Breaking the cycle of poverty through education
|Breaking the cycle of poverty through education
I spend a lot of time in India, not just for my business, but because I absolutely love this country. During one of my trips, upon exiting the metro station at Yamuna River Bank ,something really different caught my eye. While I was being transported by the sea of humans trying to enter and exit the metro, I saw two little girls across the street, bent over on the sidewalk, writing in a notebook, right under the light post. I thought to myself: "well, that is really strange", so I had to go over to check it out. I speak a little Hindi, so I started up a conversation with these two really cute little girls, doing the best I could with the little Hindi I know. They told me they lived in the slum across the street, and since they did not have electricity in their hut, and in the afternoon they have to help their mother, they would do their homework in the evening, on the sidewalk, under the light post. We befriended each other, so I bought them a bag of chips and a soft drink, and they invited me over to their place. I have to admit that as we were walking towards their hut, I felt very uneasy: the extreme poverty, the unhealthy living conditions, the mud everywhere. We reached their hut and they called out "Mummy! Mummy!". This frail little lady comes out from behind the dirty curtain, smiles at me very timidly, and offers me chai. To this day I still can not believe just how many people gathered around their hut to see this "Videshi" (foreigner) in the slum drinking chai.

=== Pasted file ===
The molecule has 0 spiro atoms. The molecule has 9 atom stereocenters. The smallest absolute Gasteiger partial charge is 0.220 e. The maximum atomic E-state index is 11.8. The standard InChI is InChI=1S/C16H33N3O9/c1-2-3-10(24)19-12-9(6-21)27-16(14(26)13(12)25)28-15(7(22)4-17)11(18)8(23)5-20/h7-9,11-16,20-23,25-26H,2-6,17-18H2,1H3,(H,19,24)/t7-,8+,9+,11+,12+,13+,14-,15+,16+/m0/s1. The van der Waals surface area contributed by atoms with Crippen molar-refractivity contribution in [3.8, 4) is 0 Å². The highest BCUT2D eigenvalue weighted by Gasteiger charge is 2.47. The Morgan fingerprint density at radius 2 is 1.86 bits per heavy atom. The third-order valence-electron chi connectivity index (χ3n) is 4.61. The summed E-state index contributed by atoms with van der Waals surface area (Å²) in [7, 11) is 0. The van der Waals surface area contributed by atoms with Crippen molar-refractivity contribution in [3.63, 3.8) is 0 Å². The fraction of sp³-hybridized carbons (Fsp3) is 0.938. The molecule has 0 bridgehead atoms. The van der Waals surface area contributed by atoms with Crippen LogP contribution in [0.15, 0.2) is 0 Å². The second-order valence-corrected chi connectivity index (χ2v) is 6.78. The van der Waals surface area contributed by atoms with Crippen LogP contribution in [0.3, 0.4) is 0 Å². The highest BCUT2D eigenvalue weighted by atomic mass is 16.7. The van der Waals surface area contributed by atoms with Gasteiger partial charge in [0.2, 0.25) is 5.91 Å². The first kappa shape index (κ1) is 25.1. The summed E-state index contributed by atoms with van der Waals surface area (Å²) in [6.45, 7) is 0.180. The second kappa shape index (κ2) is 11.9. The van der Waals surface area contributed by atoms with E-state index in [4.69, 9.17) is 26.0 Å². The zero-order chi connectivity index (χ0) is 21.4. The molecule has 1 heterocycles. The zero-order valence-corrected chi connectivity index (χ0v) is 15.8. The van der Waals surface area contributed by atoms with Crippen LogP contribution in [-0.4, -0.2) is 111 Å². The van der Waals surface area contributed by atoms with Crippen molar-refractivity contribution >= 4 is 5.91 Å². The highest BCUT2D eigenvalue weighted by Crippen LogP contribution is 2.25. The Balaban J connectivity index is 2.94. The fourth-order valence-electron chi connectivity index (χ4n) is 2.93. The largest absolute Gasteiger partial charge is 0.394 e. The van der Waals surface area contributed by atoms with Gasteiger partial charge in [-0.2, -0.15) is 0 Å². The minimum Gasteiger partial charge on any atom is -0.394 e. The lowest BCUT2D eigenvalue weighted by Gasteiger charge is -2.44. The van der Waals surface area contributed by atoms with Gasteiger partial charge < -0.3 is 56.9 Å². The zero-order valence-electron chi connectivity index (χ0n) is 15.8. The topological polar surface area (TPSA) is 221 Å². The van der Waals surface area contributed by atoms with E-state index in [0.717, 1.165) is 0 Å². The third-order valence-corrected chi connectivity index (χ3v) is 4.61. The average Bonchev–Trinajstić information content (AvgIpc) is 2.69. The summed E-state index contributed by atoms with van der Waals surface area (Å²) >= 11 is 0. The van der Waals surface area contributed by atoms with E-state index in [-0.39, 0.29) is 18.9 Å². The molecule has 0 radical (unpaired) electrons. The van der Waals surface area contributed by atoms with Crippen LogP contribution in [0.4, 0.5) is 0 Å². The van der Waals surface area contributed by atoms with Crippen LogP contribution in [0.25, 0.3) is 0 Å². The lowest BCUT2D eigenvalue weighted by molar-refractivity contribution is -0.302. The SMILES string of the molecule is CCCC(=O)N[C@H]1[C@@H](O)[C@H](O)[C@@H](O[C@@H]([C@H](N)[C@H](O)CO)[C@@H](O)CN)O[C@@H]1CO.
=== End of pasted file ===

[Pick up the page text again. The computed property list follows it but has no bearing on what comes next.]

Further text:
One year later, I went back to the slum to meet my two friends, Nisha and Nidhi, only to find out they had to drop out of school, because after their father passed away, their mother could not afford their school tuition. I thought : "there has got to be a way that I can help these two girls!" I know for a fact that Government school in India is super cheap.......
So after giving it a lot of thought I came up with the idea of taking the sales of one of our bracelets, and donating the proceeds towards these girls's education. I am so happy to announce that with the proceeds from our recycled sari bracelets we are now taking care of the girls' tuition, their books, their meals, and uniforms.
I would like to state that they never asked me for money, and that the yearly payments are made directly to the school.
It is a drop in the sea, but now that huge sea of poverty has one drop less in it. These wonderful girls have the chance, through education, to end that poverty cycle once and for all.
Thank you, to all of you!